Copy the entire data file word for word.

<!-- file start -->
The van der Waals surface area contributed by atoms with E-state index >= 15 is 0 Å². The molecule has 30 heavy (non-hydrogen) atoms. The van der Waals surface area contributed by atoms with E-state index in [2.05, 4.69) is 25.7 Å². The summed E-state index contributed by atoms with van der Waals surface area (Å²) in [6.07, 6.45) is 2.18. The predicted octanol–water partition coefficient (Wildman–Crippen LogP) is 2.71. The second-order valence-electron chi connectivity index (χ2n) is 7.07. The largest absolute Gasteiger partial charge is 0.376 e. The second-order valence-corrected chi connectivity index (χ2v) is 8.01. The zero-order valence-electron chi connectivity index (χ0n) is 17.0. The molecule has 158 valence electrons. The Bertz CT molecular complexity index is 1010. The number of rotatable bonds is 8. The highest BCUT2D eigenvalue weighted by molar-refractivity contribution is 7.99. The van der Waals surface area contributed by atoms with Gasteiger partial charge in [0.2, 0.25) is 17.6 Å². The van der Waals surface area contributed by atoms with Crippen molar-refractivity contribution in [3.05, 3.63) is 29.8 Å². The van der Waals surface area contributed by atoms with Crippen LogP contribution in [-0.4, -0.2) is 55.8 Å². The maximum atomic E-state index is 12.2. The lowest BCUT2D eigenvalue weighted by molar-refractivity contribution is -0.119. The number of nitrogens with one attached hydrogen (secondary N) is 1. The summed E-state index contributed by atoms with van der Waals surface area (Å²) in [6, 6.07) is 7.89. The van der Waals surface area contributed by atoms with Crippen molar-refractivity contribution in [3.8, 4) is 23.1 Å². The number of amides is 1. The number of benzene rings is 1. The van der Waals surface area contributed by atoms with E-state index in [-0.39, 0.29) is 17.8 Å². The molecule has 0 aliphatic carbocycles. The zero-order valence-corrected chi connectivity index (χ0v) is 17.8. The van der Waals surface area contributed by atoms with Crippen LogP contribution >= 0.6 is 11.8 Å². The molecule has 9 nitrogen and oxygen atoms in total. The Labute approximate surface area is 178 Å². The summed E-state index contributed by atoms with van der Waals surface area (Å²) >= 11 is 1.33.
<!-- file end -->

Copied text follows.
The van der Waals surface area contributed by atoms with E-state index >= 15 is 0 Å². The molecule has 30 heavy (non-hydrogen) atoms. The van der Waals surface area contributed by atoms with E-state index in [2.05, 4.69) is 25.7 Å². The summed E-state index contributed by atoms with van der Waals surface area (Å²) in [6.07, 6.45) is 2.18. The predicted octanol–water partition coefficient (Wildman–Crippen LogP) is 2.71. The second-order valence-electron chi connectivity index (χ2n) is 7.07. The largest absolute Gasteiger partial charge is 0.376 e. The second-order valence-corrected chi connectivity index (χ2v) is 8.01. The zero-order valence-electron chi connectivity index (χ0n) is 17.0. The molecule has 158 valence electrons. The Bertz CT molecular complexity index is 1010. The number of rotatable bonds is 8. The highest BCUT2D eigenvalue weighted by molar-refractivity contribution is 7.99. The van der Waals surface area contributed by atoms with Gasteiger partial charge in [0.2, 0.25) is 17.6 Å². The van der Waals surface area contributed by atoms with Crippen molar-refractivity contribution in [3.05, 3.63) is 29.8 Å². The van der Waals surface area contributed by atoms with Crippen LogP contribution in [-0.4, -0.2) is 55.8 Å². The maximum atomic E-state index is 12.2. The lowest BCUT2D eigenvalue weighted by molar-refractivity contribution is -0.119. The number of nitrogens with one attached hydrogen (secondary N) is 1. The summed E-state index contributed by atoms with van der Waals surface area (Å²) in [6, 6.07) is 7.89. The van der Waals surface area contributed by atoms with Crippen molar-refractivity contribution in [3.8, 4) is 23.1 Å². The number of amides is 1. The number of benzene rings is 1. The van der Waals surface area contributed by atoms with E-state index in [-0.39, 0.29) is 17.8 Å². The molecule has 0 aliphatic carbocycles. The zero-order valence-corrected chi connectivity index (χ0v) is 17.8. The van der Waals surface area contributed by atoms with Crippen LogP contribution >= 0.6 is 11.8 Å². The molecule has 9 nitrogen and oxygen atoms in total. The Labute approximate surface area is 178 Å². The summed E-state index contributed by atoms with van der Waals surface area (Å²) >= 11 is 1.33.